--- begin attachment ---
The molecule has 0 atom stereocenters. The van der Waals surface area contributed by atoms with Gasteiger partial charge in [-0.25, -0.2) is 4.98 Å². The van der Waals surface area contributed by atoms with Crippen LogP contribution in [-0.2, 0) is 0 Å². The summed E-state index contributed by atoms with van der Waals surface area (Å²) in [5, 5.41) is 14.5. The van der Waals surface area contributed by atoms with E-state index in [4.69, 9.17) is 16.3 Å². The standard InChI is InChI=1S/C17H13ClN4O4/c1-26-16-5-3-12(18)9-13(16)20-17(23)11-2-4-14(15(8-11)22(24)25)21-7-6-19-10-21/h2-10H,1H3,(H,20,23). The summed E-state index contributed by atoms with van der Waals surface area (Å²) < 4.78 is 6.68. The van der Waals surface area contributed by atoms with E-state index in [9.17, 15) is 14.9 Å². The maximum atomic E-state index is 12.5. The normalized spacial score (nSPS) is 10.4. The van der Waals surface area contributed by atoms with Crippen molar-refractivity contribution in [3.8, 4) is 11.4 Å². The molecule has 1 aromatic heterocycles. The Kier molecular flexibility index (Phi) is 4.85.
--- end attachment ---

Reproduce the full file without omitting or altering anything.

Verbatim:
The molecule has 0 atom stereocenters. The van der Waals surface area contributed by atoms with Gasteiger partial charge in [-0.25, -0.2) is 4.98 Å². The van der Waals surface area contributed by atoms with Crippen LogP contribution in [-0.2, 0) is 0 Å². The summed E-state index contributed by atoms with van der Waals surface area (Å²) in [5, 5.41) is 14.5. The van der Waals surface area contributed by atoms with E-state index in [4.69, 9.17) is 16.3 Å². The standard InChI is InChI=1S/C17H13ClN4O4/c1-26-16-5-3-12(18)9-13(16)20-17(23)11-2-4-14(15(8-11)22(24)25)21-7-6-19-10-21/h2-10H,1H3,(H,20,23). The summed E-state index contributed by atoms with van der Waals surface area (Å²) < 4.78 is 6.68. The van der Waals surface area contributed by atoms with E-state index in [9.17, 15) is 14.9 Å². The maximum atomic E-state index is 12.5. The normalized spacial score (nSPS) is 10.4. The van der Waals surface area contributed by atoms with Crippen molar-refractivity contribution in [3.8, 4) is 11.4 Å². The molecule has 1 aromatic heterocycles. The Kier molecular flexibility index (Phi) is 4.85.